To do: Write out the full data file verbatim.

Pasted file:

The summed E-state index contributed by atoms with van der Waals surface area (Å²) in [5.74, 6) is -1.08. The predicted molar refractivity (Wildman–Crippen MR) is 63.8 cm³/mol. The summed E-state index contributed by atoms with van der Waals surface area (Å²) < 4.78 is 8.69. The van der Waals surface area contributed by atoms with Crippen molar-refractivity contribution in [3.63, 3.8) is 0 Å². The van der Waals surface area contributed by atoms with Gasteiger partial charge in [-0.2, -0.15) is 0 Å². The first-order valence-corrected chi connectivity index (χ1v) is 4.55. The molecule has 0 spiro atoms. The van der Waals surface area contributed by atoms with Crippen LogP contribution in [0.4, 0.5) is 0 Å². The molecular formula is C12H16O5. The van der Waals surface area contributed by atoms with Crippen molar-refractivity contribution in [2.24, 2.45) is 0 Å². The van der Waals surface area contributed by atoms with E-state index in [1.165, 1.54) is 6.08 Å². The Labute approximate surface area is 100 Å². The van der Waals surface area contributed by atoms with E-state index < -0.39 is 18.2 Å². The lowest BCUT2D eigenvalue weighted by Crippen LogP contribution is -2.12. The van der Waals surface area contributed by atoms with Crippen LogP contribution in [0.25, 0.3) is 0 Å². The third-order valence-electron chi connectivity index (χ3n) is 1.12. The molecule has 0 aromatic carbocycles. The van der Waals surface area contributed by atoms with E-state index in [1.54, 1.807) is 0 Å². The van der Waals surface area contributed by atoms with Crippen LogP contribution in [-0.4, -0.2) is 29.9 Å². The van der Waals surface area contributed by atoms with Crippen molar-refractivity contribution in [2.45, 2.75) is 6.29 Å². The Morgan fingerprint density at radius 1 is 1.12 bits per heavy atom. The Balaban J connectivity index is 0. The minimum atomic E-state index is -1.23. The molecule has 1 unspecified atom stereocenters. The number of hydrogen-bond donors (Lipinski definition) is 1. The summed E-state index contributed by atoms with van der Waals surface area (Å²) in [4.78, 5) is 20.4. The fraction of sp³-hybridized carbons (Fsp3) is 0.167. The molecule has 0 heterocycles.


The summed E-state index contributed by atoms with van der Waals surface area (Å²) in [5.74, 6) is -1.08. The predicted molar refractivity (Wildman–Crippen MR) is 63.8 cm³/mol. The summed E-state index contributed by atoms with van der Waals surface area (Å²) < 4.78 is 8.69. The van der Waals surface area contributed by atoms with Crippen molar-refractivity contribution in [3.63, 3.8) is 0 Å². The van der Waals surface area contributed by atoms with Gasteiger partial charge in [-0.2, -0.15) is 0 Å². The first-order valence-corrected chi connectivity index (χ1v) is 4.55. The molecule has 0 spiro atoms. The van der Waals surface area contributed by atoms with Crippen LogP contribution in [0.4, 0.5) is 0 Å². The molecular formula is C12H16O5. The van der Waals surface area contributed by atoms with Crippen molar-refractivity contribution in [2.24, 2.45) is 0 Å². The van der Waals surface area contributed by atoms with E-state index in [1.165, 1.54) is 6.08 Å². The Labute approximate surface area is 100 Å². The van der Waals surface area contributed by atoms with E-state index < -0.39 is 18.2 Å². The lowest BCUT2D eigenvalue weighted by Crippen LogP contribution is -2.12. The van der Waals surface area contributed by atoms with Crippen LogP contribution in [0.25, 0.3) is 0 Å². The third-order valence-electron chi connectivity index (χ3n) is 1.12. The molecule has 0 aromatic carbocycles. The van der Waals surface area contributed by atoms with E-state index in [1.54, 1.807) is 0 Å². The van der Waals surface area contributed by atoms with Crippen LogP contribution in [-0.4, -0.2) is 29.9 Å². The van der Waals surface area contributed by atoms with Crippen molar-refractivity contribution in [2.45, 2.75) is 6.29 Å². The Morgan fingerprint density at radius 1 is 1.12 bits per heavy atom. The Balaban J connectivity index is 0. The minimum atomic E-state index is -1.23. The molecule has 1 unspecified atom stereocenters. The number of hydrogen-bond donors (Lipinski definition) is 1. The summed E-state index contributed by atoms with van der Waals surface area (Å²) in [4.78, 5) is 20.4. The fraction of sp³-hybridized carbons (Fsp3) is 0.167. The molecule has 0 heterocycles.